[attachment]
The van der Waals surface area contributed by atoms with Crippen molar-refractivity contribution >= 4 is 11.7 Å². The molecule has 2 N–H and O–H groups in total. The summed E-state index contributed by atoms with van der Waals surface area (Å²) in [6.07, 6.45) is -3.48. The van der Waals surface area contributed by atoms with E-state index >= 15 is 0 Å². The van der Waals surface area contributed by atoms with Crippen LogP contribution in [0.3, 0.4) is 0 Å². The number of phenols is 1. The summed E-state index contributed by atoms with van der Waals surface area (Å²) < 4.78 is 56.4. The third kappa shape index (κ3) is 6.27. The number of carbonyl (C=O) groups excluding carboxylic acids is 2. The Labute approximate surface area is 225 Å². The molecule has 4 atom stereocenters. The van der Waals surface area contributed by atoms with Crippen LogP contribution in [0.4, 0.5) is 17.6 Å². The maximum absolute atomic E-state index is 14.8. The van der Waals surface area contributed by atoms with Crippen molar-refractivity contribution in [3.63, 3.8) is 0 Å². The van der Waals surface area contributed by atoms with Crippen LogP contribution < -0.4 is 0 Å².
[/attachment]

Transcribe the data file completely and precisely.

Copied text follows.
The van der Waals surface area contributed by atoms with Crippen molar-refractivity contribution >= 4 is 11.7 Å². The molecule has 2 N–H and O–H groups in total. The summed E-state index contributed by atoms with van der Waals surface area (Å²) in [6.07, 6.45) is -3.48. The van der Waals surface area contributed by atoms with E-state index >= 15 is 0 Å². The van der Waals surface area contributed by atoms with Crippen LogP contribution in [0.3, 0.4) is 0 Å². The number of phenols is 1. The summed E-state index contributed by atoms with van der Waals surface area (Å²) < 4.78 is 56.4. The third kappa shape index (κ3) is 6.27. The number of carbonyl (C=O) groups excluding carboxylic acids is 2. The Labute approximate surface area is 225 Å². The molecule has 4 atom stereocenters. The van der Waals surface area contributed by atoms with Crippen LogP contribution in [0.4, 0.5) is 17.6 Å². The maximum absolute atomic E-state index is 14.8. The van der Waals surface area contributed by atoms with Crippen molar-refractivity contribution in [3.63, 3.8) is 0 Å². The van der Waals surface area contributed by atoms with Crippen LogP contribution < -0.4 is 0 Å².